Powell's chief interests were structural geology, a branch of science he and his men virtually invented, and the overall relation of people to the arid lands of the West. He hypothesized and documented that erosion, not sudden cataclysm was the architect of the vast canyon land system. His persistent questioning and explanation led to a model for erosion applicable the world over. Historian William Goetzmann describes him as "a scientist of brilliant lucidity with the imagination of a conjurer."
His Fascination With Native Americans

In his survey of the Colorado Plateau, Powell encountered Native Americans. Fascinated with them, he understood to study their ways and became Director of the Bureau of Ethnology, the first effort of the United States Government, to record and preserve the Nation's rich anthropological heritage. With colleagues he commissioned and trusted, he pursued these studies and issued numerous reports at the same time he was directing the U.S. Geologic Survey, the first scientific agency dedicated to the study of the country's land and water.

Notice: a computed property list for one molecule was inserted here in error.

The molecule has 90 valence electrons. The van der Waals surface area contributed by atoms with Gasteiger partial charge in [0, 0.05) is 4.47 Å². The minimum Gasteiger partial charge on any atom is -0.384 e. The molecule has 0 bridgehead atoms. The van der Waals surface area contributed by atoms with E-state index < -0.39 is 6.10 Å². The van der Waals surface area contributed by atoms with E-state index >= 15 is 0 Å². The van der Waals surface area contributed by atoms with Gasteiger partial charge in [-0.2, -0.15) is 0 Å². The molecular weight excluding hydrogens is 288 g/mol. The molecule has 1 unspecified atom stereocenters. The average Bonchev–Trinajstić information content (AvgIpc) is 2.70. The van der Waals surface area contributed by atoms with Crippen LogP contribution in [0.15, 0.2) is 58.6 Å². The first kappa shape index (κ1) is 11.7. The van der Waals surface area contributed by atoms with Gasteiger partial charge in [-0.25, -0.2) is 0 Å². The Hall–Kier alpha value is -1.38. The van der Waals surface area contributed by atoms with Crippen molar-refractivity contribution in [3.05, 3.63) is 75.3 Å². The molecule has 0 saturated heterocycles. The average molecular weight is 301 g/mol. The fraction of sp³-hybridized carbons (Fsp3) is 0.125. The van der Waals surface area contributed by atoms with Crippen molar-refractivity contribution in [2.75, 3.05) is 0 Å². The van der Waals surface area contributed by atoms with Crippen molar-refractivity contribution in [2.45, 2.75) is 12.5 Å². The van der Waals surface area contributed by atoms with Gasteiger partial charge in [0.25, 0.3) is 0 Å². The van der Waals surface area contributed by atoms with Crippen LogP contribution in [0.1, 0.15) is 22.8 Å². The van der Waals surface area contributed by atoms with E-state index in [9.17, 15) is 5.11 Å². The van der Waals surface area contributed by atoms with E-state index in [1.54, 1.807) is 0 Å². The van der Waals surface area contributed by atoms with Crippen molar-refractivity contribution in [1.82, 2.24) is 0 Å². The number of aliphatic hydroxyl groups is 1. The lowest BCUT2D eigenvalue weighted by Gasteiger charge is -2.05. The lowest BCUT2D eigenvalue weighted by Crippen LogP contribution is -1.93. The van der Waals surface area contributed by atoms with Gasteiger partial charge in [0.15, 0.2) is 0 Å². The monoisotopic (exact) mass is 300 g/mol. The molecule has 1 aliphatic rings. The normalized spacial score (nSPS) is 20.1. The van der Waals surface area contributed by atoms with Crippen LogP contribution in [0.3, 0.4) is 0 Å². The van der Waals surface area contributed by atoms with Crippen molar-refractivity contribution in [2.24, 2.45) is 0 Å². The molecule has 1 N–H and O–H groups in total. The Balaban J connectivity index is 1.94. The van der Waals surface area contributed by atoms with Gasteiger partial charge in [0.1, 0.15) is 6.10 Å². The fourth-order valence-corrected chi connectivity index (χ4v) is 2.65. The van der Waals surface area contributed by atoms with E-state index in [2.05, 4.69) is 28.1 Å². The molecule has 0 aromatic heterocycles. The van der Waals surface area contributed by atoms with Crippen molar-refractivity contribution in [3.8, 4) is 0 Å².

Here at the intersection of Native Americans, land and water, and a Nation of new settlers, Powell makes many of his best contributions to our historical, scientific, and contemporary experience. On the ground experience came before his many years at a Washington , D.C. desk.

In 1870, Powell traveled with Mormon missionary Jacob Hamblin across the Colorado Plateau from Kanab to the Hopi mesas. He learned close up how Mormon and Native Americans in this part of the arid country operated community water systems. These communities sharply contrasted from the Shivwits and Southern Paiutes who lived a harsh existence, depending on the harvest of wild fruits, native grains, yucca, small game, and grasshoppers.